An ancient wandering holy man, an incarcerated wondering artist and a malevolent visitor, are the unholy trinity that Bulgakov unleashes on an unsuspecting and unbelieving Stalinist Russia. 1930s Moscow, a city in denial of God is visited by The Devil himself. Among his demonic accomplices is the gigantic black tom-cat, Behemoth, with a smoking gun and a fondness for games of life or death. They immediately begin to create madness and mayhem, insisting to the good, but a little greedy, citizens that God does indeed exist... as do they! This novel is an overwhelming and remarkable achievement, its three plots thread together into a deliciously wicked and disarmingly honest glimpse of the human condition. It raises some very interesting questions, but doesn't bother to answer most of them. What it does do is draw the reader into its absurd world of an imagined past, a bleak present and an ambiguous future. Its lights are bright and its shadows are dark and it demands that we accept that ours are too.
Some characters make pacts with God and others with The Devil, with much the same results. But like Keats, Bulgakov reminds the reader that we all need some occasional truth and beauty in our precious inconsequential lives. So enjoy the ludicrous ride and be sure to look out for the bear that drinks too much champagne and the love sick witch. But most importantly, just don't take your eyes of the cat!
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2 of 2 people found the following review helpful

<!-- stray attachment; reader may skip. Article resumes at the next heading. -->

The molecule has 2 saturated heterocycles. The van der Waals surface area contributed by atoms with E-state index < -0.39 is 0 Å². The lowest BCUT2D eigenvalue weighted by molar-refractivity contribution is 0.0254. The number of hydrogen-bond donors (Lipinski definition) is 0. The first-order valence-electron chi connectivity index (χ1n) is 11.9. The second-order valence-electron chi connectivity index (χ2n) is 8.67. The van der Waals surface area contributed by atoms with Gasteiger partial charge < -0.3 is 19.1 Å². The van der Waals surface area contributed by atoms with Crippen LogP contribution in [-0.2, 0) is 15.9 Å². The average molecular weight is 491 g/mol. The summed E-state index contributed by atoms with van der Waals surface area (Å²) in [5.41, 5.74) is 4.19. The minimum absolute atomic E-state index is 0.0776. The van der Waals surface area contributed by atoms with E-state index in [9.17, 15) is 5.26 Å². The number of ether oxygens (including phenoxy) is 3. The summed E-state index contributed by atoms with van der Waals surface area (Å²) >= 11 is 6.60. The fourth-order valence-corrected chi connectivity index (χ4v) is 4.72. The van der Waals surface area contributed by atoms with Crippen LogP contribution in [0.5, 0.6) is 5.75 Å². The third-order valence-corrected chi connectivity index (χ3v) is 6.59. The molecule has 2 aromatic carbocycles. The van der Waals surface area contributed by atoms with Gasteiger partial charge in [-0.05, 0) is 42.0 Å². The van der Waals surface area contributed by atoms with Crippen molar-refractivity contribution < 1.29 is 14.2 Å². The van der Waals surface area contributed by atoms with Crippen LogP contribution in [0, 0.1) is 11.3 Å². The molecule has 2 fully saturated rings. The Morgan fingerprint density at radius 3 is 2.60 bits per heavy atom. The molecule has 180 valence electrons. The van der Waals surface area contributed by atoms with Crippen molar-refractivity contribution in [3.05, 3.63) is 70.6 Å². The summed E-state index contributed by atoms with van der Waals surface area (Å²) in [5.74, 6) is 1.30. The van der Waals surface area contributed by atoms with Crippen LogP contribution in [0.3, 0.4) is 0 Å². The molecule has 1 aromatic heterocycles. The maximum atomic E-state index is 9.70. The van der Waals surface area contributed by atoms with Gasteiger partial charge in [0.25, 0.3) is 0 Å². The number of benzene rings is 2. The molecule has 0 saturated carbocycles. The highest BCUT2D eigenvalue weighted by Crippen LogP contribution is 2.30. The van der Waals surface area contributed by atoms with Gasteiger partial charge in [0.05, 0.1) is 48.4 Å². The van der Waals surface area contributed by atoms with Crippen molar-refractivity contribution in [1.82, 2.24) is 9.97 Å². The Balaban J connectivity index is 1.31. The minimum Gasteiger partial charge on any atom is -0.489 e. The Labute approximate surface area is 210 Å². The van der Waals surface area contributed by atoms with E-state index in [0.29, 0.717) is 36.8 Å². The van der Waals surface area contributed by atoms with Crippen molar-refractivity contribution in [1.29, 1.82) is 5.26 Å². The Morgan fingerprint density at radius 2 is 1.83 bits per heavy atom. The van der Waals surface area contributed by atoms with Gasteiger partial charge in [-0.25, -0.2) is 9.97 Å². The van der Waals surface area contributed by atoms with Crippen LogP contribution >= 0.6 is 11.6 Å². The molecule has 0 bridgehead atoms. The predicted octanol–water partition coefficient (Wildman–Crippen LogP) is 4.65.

5.0 out of 5 stars A revenge on mediocrity..., 28 Jan. 2011
By 
Dr. G. SPORTON "groggery1" (Birmingham UK) - See all my reviews
(REAL NAME)   
This review is from: The Master And Margarita (Penguin Classics) (Paperback)
Bulgakov's chaotic masterpiece may have nothing to offer in terms of structure, but as a testament to the vitality of imagination combined with a treatise about the abuse of power, it remains unrivalled. The sensuality of the imagery, the Devil's amusing retinue and the surreal situations that emerge when the characters attempt to make sense of the capriciousness of the Soviet Union have made this a massive favourite with readers since its unlikely publication in the 1960s. Bulgakov's achievement is to become a character in his own novel, a victim of the same problems as the Master, and afraid enough of the authorities to burn the original manuscript. His savage, spiteful satire on the Writers' Union is often overlooked for the charm of the love story, where a writer made miserable by rejection is revived by the love of a beautiful woman, though much of the book is devoted to the appalling arrogance of the approved culture the Soviet writing fraternity represented. The mediocrity of their creativity can be contrasted with the imaginative brilliance of Woland and his henchmen, who mete out particularly undignified punishments for the self-important, eventually burning down the official writer's restaurant as revenge for their crimes against literature. This was a brave book, written in dangerous circumstances, and that it survives at all is testament to Woland's aphorism that 'manuscripts don't burn'.
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The Master And Margarita (Penguin Classics)
The Master And Margarita (Penguin Classics) by Mikhail Bulgakov (Paperback - 6 Sept. 2007)